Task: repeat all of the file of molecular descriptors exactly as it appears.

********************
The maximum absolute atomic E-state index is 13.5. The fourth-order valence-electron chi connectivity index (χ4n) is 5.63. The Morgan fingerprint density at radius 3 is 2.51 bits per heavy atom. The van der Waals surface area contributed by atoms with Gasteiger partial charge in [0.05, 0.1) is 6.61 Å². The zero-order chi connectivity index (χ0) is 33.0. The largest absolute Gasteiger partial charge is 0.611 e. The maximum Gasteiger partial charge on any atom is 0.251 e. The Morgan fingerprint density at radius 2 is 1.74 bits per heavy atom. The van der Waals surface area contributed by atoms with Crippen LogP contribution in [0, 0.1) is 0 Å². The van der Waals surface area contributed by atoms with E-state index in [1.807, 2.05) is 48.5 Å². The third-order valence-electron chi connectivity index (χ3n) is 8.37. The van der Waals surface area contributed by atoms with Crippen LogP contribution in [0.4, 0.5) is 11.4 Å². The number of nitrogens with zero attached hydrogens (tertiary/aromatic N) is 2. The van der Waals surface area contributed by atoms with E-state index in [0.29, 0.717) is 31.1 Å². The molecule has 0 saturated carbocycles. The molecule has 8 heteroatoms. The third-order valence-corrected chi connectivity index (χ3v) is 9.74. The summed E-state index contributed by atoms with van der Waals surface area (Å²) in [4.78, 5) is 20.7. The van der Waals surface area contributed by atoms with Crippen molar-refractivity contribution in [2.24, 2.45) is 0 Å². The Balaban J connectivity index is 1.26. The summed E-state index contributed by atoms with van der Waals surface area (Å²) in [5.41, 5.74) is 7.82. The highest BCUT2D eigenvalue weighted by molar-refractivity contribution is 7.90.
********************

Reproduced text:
The maximum absolute atomic E-state index is 13.5. The fourth-order valence-electron chi connectivity index (χ4n) is 5.63. The Morgan fingerprint density at radius 3 is 2.51 bits per heavy atom. The van der Waals surface area contributed by atoms with Gasteiger partial charge in [0.05, 0.1) is 6.61 Å². The zero-order chi connectivity index (χ0) is 33.0. The largest absolute Gasteiger partial charge is 0.611 e. The maximum Gasteiger partial charge on any atom is 0.251 e. The Morgan fingerprint density at radius 2 is 1.74 bits per heavy atom. The van der Waals surface area contributed by atoms with Crippen LogP contribution in [0, 0.1) is 0 Å². The van der Waals surface area contributed by atoms with E-state index in [1.807, 2.05) is 48.5 Å². The third-order valence-electron chi connectivity index (χ3n) is 8.37. The van der Waals surface area contributed by atoms with Crippen LogP contribution in [0.4, 0.5) is 11.4 Å². The number of nitrogens with zero attached hydrogens (tertiary/aromatic N) is 2. The van der Waals surface area contributed by atoms with E-state index in [0.29, 0.717) is 31.1 Å². The molecule has 0 saturated carbocycles. The molecule has 8 heteroatoms. The third-order valence-corrected chi connectivity index (χ3v) is 9.74. The summed E-state index contributed by atoms with van der Waals surface area (Å²) in [4.78, 5) is 20.7. The van der Waals surface area contributed by atoms with Crippen molar-refractivity contribution in [2.24, 2.45) is 0 Å². The Balaban J connectivity index is 1.26. The summed E-state index contributed by atoms with van der Waals surface area (Å²) in [5.41, 5.74) is 7.82. The highest BCUT2D eigenvalue weighted by molar-refractivity contribution is 7.90.